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The Battle of Pritzlawa (Prinzlowa) in 1056 took place near present Quitzöbel between the Saxons and the Slavic Liutizen. The battle was a disaster for the Saxons, killing many knights and their leader William, Margrave of the Nordmark. Pritzlawa first appears as iuxta Wiribeni Albim in the Chronicle of Thietmar of Merseburg. He reported that Emperor Henry II met there several times with Poles, resulting more often than not in war rather than peace.

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  • Battle of Pritzlawa
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  • The Battle of Pritzlawa (Prinzlowa) in 1056 took place near present Quitzöbel between the Saxons and the Slavic Liutizen. The battle was a disaster for the Saxons, killing many knights and their leader William, Margrave of the Nordmark. Pritzlawa first appears as iuxta Wiribeni Albim in the Chronicle of Thietmar of Merseburg. He reported that Emperor Henry II met there several times with Poles, resulting more often than not in war rather than peace.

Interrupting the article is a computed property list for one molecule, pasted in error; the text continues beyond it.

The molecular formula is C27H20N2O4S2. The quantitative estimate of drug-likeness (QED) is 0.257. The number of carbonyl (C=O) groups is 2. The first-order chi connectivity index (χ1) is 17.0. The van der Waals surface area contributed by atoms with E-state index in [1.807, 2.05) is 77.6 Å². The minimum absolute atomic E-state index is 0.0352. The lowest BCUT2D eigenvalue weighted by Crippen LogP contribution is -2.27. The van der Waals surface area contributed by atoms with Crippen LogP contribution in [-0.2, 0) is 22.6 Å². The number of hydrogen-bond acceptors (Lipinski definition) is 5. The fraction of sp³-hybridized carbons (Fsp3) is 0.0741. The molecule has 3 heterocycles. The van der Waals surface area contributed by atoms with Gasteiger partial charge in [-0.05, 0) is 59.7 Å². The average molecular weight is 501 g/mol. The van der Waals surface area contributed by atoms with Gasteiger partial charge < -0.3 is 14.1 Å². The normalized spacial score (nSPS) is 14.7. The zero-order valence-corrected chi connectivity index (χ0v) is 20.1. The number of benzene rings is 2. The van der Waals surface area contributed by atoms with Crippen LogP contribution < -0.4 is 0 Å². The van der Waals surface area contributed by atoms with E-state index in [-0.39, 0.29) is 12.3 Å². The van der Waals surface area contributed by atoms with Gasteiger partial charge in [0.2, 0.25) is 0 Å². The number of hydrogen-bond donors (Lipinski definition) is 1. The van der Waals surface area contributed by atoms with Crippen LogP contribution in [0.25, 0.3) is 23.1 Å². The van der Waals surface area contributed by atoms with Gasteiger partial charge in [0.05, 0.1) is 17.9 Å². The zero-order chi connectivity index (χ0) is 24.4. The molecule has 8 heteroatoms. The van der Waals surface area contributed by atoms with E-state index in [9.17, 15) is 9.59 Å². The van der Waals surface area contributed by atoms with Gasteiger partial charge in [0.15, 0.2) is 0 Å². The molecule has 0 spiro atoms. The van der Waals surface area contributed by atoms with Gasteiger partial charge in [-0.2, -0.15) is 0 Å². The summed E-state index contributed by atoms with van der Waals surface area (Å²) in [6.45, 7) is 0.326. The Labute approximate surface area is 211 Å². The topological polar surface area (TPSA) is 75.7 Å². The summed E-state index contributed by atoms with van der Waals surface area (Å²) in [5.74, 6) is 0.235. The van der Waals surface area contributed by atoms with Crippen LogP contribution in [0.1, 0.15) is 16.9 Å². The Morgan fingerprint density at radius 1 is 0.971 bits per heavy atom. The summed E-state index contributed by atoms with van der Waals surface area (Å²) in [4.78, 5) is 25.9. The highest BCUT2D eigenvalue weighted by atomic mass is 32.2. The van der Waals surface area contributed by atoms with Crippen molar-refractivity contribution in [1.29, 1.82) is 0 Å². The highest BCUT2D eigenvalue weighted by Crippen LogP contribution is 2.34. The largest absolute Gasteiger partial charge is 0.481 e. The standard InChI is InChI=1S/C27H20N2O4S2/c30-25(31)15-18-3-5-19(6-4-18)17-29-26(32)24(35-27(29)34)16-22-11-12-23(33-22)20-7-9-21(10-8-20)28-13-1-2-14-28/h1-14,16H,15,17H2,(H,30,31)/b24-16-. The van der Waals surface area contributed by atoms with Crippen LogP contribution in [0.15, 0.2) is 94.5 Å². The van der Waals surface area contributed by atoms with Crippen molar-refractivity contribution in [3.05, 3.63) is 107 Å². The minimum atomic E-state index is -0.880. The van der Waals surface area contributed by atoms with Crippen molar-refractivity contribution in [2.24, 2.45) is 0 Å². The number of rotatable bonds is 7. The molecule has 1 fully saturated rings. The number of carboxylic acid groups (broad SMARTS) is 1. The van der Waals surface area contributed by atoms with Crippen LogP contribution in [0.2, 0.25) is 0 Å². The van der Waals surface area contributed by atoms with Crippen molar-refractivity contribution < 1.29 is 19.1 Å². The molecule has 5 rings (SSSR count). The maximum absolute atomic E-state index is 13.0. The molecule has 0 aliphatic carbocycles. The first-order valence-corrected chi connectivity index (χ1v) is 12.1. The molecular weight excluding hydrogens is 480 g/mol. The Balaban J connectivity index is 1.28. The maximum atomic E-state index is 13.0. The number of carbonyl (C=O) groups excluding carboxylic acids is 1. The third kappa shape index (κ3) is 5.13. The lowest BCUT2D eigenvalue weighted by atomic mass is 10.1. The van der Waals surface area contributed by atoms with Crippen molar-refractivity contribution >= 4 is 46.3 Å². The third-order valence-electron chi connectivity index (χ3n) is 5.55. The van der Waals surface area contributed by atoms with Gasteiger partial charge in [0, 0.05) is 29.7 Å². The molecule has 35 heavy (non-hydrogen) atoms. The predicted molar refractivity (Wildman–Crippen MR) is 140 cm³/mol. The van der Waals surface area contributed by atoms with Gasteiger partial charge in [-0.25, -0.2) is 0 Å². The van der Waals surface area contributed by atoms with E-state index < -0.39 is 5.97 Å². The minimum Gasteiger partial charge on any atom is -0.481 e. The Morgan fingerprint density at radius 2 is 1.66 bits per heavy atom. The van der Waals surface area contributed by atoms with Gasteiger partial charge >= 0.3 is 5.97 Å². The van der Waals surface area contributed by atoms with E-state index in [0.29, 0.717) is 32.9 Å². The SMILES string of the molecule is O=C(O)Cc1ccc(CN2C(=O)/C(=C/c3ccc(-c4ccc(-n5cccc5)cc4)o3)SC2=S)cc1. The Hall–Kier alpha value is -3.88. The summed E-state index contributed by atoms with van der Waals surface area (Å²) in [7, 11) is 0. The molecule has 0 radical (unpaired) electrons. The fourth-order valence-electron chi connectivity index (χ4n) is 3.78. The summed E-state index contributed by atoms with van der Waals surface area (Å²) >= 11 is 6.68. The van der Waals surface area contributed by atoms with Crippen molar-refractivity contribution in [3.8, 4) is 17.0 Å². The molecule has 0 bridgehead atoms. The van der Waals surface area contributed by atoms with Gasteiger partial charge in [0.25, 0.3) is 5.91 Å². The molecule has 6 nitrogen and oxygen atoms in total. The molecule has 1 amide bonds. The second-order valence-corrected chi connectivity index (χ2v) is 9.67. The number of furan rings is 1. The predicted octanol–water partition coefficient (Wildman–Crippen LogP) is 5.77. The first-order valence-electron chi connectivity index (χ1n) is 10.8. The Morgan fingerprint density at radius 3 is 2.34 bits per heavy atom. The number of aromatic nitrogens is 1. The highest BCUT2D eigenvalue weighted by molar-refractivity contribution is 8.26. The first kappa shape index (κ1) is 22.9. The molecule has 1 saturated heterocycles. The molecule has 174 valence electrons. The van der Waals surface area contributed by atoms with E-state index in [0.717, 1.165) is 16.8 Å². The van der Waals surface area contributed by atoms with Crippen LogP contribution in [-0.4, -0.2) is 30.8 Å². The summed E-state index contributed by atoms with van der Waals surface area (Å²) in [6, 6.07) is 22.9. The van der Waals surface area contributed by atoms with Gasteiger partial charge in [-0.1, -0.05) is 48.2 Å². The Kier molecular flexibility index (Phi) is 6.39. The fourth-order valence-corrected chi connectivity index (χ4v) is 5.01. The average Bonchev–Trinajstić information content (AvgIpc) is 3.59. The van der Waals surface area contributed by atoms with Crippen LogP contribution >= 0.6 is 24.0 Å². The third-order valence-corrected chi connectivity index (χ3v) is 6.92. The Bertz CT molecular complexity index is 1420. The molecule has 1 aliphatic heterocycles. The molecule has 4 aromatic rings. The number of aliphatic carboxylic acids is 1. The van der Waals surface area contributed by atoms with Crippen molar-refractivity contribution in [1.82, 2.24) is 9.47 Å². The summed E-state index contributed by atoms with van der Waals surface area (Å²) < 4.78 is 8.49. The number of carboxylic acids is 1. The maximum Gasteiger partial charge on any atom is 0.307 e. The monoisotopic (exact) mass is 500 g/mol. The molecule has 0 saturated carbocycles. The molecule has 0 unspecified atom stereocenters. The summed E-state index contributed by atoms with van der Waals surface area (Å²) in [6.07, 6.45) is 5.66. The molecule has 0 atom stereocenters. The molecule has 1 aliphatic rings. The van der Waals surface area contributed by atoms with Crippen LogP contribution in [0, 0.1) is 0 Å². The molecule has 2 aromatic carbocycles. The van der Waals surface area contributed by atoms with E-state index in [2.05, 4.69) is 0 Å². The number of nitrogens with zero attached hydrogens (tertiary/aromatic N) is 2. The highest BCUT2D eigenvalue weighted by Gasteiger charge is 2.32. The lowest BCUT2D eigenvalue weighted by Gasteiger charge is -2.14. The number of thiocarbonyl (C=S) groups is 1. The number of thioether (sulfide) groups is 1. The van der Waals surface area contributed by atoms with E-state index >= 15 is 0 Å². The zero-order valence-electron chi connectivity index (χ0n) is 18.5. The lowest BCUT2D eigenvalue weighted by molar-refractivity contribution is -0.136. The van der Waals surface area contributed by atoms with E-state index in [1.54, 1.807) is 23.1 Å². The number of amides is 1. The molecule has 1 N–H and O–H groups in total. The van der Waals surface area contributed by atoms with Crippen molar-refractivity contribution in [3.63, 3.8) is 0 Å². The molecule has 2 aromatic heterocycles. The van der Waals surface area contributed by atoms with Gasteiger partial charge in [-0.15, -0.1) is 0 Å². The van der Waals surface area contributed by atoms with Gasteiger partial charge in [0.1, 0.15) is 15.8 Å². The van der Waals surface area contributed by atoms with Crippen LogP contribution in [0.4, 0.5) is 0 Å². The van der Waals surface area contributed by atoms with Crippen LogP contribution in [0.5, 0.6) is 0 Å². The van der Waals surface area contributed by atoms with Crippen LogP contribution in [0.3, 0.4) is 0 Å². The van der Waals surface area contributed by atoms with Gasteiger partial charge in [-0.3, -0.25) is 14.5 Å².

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  • The Battle of Pritzlawa (Prinzlowa) in 1056 took place near present Quitzöbel between the Saxons and the Slavic Liutizen. The battle was a disaster for the Saxons, killing many knights and their leader William, Margrave of the Nordmark. Pritzlawa first appears as iuxta Wiribeni Albim in the Chronicle of Thietmar of Merseburg. He reported that Emperor Henry II met there several times with Poles, resulting more often than not in war rather than peace. After their defeat during the Great Slav Rising of 983, the Germans were anxious to recover their old rule. The peace imposed by Emperor Conrad II was twice broken under the rule of Henry III. In 1045, he led an expedition and they quickly submitted, returning to pay tribute. After ten years of negotiation the Liutizen again rose up and the emperor dispatched William of the Nordmark and a Count Dietrich (it is unclear as to who this count was) with a large force to rein them in. In 1056, the Saxons made their move to disastrous results. Led by Margrave William, he and his knights and horsemen drowned in the flooding of the Havel. Both William and Dietrich fell in this battle, where a ruined castle still overlooks the confluence of the Havel and the Elbe. (The number of knights lost has been estimated in the thousands, which is doubtful.) The news of this defeat apparently seriously impacted the seriously ill Emperor Henry III, possibly hastening his death. The result of the battle was inconclusive, with the Poles turning to internal affairs under Casimir I the Restorer.
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